Colombelles, Blainville-sur-Orne, Bénouville, Amfreville, Ranville and Ouistreham. This area
of 1,000 hectares is both an opportunity and a challenge for the agglomeration of Caen and
the lower Normandy region, insofar as the potential for development of a wasteland of this
size is exceptional in Europe. For example, the Glasgow-Clyde waterfront represents 660
hectares and the Amsterdam-IJburg is 400 hectares, yet these revitalisation projects have
been very successful (tables 1 and 2). Nonetheless, for Caen, behind this potential for
development, real difficulties arise connected with industrial risks and the governance of the
Table 1 : Size of the Area to be Revitalised within the Caen Region
Occupied Area within the Caen-to-the-Sea Peninsula
Land area
% of Total
Surface Area
6,7 %
8,0 %
15,5 %
21,8 %
7,6 %
8,9 %
7,9 %
8,5 %
15,1 %
100 %
Caen-to-the-Sea Peninsula’s municipalities-Territories-Superfaces-Y. Rivoallan, August 2013
* Not including the « Nouveau Monde » sewage plant area
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Table 2 : Main Urban Regeneration Areas in Europe
Current or Planned Wasteland Regeneration Projects
Area en ha
Barcelone-Forum Besos
Glasgow-Clyde Waterfront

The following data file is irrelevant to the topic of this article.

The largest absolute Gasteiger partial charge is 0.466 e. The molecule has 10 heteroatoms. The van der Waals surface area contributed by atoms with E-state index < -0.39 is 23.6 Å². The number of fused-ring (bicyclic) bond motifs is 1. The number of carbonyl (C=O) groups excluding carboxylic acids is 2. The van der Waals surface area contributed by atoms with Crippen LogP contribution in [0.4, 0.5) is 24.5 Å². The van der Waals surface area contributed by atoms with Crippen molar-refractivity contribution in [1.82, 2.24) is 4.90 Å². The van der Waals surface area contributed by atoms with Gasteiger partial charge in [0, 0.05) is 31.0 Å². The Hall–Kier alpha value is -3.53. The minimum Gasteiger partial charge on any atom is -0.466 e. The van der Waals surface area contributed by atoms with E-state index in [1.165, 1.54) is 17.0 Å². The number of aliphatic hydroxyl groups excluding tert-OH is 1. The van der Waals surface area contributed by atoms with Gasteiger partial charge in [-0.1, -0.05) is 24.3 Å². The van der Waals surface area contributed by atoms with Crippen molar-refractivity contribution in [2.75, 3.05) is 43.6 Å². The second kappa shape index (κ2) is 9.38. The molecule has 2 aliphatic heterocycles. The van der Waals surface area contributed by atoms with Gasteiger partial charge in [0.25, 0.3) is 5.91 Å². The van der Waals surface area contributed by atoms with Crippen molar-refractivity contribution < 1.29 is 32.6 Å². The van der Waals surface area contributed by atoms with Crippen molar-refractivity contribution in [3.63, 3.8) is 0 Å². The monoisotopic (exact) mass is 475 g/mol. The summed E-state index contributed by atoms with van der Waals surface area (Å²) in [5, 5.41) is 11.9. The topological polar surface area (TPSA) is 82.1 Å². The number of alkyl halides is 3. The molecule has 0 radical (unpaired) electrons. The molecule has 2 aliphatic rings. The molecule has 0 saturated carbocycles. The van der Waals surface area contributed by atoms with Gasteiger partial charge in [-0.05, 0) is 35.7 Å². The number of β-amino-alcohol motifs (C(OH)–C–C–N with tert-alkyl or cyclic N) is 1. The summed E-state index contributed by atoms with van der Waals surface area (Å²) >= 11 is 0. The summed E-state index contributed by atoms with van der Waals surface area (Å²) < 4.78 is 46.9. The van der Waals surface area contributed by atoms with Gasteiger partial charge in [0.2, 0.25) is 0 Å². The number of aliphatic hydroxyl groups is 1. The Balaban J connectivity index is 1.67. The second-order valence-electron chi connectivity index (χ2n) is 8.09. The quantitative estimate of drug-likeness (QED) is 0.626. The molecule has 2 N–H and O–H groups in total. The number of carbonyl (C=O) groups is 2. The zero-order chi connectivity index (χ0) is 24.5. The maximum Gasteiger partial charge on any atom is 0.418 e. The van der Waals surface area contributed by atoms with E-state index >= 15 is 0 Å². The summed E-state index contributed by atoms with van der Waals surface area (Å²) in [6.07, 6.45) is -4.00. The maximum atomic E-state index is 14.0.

Londres Stratford City
1 450
Rijeka-Delta Barros
1 500
Current or Planned Wasteland Regeneration Projects -Y. Rivoallan, August 2013
The Caen section is the smallest surface of this area and its development is stalled by
industrial hazards within the territories of the peninsula belonging to the municipalities of
Mondeville and Hérouville-Saint-Clair. The Technological Risk Prevention Plan (PPRT)
prohibits, in particular, any urban development within a several hundred-meter perimeter
exclusion zone.
Industrial hazard exposure is particularly prevalent within the upstream part of the Peninsula
(Caen, Mondeville and Hérouville-Saint-Clair) due to the presence of hazardous companies
(Dépôts Pétroliers Côtiers, Les Combustibles de Normandie, SOFRINO, AGRIAL) and also
because of the constant movement of hazardous materials
via road, rail and waterway.
Hence, a PPRT (SEVESO II high risk classification) regarding Dépôts Pétroliers Côtiers was
approved in 2015. All these industrial risks act as a "lock" preventing any revitalization with